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August 11, 2017 / iDriveWarships

75 Years Later: The Raid on Makin Island


Sgt. Walter Carroll and Pfc. Dean Winters of the 2nd Marine Raiders Battalion – “Carlson’s Raiders” – prepare to debark from the submarine USS Nautilus before the Makin Raid. The strike was designed to divert Japanese attention from the U.S. landings on Guadalcanal and boost American morale. National Archives photo

In honor of the 75th anniversary of the raid on Makin Island we bring you the inspiring story of grit and determination of the strike. This World War II battle became not only the stuff of legend, but the namesake of several of U.S. Navy ships.

The coral atoll in the Pacific’s Gilbert Island chain known as Makin Island (though it’s real name is Makin Atoll) became the site of American troops’ first amphibious attack made from submarines. The raid on Makin Island began August 17, 1942 when 222 Marines from two companies of the 2nd Raider Battalion launched from submarines USS Argonaut (APS 1) and USS Nautilus (SS 168).

The Raiders’ mission was to destroy the Japanese installations, gain intelligence on the area, take prisoners, and divert Japanese attention and reinforcements from Guadalcanal and Tulagi, where American Marines had landed earlier in the month.

Marine Lt. Col. Evans F. Carlson led the men ashore under the cover of night. Notable amongst his troops was his executive officer, Maj. James Roosevelt, the son of President Franklin D. Roosevelt. However, things didn’t exactly go as planned.


Makin Atoll, aka Makin Island

Once topside the men, known as “Carlson’s Raiders,” were met with gale force winds and rough seas. While making their way to the beach many of their small boat engines were drowned out by the bad weather, and the men had to paddle them to shore. As the Raiders arrived, they spotted a small boat and a large transport ship in the waters nearby. Using only radios to relay communications and compass readings from Carlson, Nautilus fired her 6-inch guns into the night and was able to sink both vessels.

Despite all this, the men were able to remain undetected until landing on the beach. Shortly after landing, an accidental burst of gunfire from one of the men’s rifles announced their arrival. Within 20 minutes the fighting began. As the mission unfolded, the men faced-off against everything from heavy sniper fire, tanks, and machine guns, to flamethrowers and aerial bombing from at least 12 aircraft. But they were able to evade the threat and eliminate the enemy.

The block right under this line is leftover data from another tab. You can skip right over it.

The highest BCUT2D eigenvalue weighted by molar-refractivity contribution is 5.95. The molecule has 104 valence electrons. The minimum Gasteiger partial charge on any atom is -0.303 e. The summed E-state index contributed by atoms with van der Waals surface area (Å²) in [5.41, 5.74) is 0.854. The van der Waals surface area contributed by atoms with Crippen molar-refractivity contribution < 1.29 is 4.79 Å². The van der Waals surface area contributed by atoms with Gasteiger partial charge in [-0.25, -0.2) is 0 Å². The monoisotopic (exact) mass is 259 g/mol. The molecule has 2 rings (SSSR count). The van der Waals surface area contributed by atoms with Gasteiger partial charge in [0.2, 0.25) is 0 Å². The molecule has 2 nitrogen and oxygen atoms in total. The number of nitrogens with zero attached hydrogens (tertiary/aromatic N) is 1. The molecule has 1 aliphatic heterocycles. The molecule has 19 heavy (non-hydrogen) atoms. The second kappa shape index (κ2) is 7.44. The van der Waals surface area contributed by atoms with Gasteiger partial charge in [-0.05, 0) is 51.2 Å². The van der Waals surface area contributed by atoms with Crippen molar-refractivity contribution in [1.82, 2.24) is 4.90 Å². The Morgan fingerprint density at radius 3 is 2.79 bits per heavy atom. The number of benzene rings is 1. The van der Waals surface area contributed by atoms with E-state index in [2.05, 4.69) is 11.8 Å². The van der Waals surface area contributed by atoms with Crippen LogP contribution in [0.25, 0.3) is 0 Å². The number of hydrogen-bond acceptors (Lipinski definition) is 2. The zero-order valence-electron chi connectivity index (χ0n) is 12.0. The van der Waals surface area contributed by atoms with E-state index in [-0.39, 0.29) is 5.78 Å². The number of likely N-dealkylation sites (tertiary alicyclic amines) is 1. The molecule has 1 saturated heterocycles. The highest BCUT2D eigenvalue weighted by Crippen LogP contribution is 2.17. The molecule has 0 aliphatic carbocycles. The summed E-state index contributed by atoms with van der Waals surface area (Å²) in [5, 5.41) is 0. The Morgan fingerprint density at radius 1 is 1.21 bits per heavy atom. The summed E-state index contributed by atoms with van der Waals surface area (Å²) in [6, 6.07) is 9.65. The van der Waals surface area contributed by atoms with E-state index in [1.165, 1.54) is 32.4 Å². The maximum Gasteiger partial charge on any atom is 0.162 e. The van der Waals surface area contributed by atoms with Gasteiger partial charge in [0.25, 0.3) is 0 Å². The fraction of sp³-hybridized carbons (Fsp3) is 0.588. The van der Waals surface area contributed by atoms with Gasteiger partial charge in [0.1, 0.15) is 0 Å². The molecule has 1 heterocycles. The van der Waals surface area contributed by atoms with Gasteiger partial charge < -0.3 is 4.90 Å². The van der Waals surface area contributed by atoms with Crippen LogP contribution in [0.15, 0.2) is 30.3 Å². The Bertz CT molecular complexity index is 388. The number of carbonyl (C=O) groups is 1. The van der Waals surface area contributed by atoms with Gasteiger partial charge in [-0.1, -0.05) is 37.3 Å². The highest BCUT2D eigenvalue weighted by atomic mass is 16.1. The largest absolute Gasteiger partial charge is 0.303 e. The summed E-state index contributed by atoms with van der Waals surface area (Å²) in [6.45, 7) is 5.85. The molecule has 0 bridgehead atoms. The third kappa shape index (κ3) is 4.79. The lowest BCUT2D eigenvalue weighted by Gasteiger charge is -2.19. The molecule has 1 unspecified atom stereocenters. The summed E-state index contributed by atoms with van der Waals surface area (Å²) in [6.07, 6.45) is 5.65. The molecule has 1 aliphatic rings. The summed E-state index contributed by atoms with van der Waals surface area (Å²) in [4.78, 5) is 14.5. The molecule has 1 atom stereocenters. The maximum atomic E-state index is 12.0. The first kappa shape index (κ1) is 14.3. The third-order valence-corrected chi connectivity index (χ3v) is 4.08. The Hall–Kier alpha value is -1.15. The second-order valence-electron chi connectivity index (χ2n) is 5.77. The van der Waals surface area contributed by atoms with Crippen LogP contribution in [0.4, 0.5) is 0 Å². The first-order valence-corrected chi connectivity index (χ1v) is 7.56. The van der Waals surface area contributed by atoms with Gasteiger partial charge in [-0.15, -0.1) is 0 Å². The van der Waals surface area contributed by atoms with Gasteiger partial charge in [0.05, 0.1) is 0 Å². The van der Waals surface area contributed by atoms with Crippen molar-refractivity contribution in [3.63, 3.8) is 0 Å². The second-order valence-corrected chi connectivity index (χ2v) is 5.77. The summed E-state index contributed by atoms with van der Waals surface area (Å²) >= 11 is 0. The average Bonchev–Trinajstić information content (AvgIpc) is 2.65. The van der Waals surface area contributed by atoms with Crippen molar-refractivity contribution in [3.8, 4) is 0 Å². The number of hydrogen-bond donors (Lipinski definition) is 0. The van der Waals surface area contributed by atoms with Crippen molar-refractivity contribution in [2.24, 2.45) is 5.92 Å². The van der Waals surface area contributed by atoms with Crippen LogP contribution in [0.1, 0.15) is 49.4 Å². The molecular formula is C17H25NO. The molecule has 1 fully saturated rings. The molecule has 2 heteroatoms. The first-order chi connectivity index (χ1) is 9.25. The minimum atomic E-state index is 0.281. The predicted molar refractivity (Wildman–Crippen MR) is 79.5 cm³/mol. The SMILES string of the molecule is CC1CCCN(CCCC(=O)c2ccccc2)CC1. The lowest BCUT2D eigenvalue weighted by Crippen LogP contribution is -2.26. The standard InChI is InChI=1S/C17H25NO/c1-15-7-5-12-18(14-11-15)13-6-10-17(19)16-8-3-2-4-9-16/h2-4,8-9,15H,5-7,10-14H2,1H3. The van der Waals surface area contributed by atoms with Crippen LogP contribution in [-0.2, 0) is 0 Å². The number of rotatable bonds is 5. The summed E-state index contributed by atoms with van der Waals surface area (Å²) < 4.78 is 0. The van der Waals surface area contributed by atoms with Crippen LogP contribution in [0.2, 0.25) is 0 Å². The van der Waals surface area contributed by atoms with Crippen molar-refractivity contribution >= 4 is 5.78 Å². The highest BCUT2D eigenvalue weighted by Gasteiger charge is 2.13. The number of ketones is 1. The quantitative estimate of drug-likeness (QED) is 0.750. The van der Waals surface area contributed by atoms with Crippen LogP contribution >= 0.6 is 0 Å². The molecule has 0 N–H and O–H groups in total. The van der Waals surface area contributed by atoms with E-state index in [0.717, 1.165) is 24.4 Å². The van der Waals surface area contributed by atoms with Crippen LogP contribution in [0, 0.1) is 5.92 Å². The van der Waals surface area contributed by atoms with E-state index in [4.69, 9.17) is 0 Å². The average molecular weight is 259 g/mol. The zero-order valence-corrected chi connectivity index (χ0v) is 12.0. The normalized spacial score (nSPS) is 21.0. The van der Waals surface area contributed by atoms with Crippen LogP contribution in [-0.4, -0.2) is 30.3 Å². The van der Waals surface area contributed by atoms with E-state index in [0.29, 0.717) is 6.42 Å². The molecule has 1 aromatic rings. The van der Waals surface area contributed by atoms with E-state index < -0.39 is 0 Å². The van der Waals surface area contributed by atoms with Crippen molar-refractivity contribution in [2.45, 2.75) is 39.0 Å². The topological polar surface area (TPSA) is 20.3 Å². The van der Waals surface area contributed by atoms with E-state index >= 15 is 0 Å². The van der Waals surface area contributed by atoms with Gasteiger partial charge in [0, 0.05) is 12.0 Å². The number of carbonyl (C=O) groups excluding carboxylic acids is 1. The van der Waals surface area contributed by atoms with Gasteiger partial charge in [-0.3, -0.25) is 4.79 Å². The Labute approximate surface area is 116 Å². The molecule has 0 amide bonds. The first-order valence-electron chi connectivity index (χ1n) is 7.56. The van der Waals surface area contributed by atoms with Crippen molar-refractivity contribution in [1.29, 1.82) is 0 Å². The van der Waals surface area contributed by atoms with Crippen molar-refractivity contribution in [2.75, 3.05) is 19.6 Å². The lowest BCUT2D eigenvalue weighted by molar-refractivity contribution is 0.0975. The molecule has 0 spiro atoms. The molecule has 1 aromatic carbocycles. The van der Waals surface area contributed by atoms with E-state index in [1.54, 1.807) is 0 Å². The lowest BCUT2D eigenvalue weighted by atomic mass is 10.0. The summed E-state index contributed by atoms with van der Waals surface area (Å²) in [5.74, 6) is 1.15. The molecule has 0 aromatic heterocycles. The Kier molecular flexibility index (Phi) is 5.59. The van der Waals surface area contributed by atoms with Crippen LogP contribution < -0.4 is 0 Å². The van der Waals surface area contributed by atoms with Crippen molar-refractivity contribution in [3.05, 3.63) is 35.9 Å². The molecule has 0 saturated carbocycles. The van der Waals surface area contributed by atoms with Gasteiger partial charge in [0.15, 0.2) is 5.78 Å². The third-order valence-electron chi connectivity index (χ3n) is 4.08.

After several attempts the men were able to pass the breakers August 18 and make their way aboard the submarines, which immediately steamed to Pearl Harbor. An accurate account of the men couldn’t be made until they reached Hawaii. There it was revealed 30 of Carlson’s Raider’s hadn’t returned.


Marine Raiders and Sailors crowd the deck of USS Argonaut as she is warped into the dock at Pearl Harbor after the Makin Island raid. National Archives photo

It was eventually determined that seven drowned, 14 were killed by Japanese forces, and nine were unaccounted for. It was later discovered those nine were somehow marooned on the island. With help from sympathetic locals they evaded Japanese forces for some time but were eventually caught and taken to Kwajalein where they were beheaded.

While there has been some debate about the success of the mission objectives, it was at the time considered both a success and a morale raiser for the troops, as well as a sign to the world that the U.S. was gaining control of the war.

The will and determination of Carlson’s Raiders left a lasting impression and less than two years later the Casablanca-class escort carrier USS Makin Island (CVE 93) was commissioned. Although the original Makin Island was decommissioned in 1946, the gritty, fighting spirit of her namesake Raiders is carried on in the present USS Makin Island (LHD 8), an amphibious assault ship.

USS Makin Island is home ported in San Diego where the crew is now enjoying some time ashore after returning from a seven-month deployment in July.


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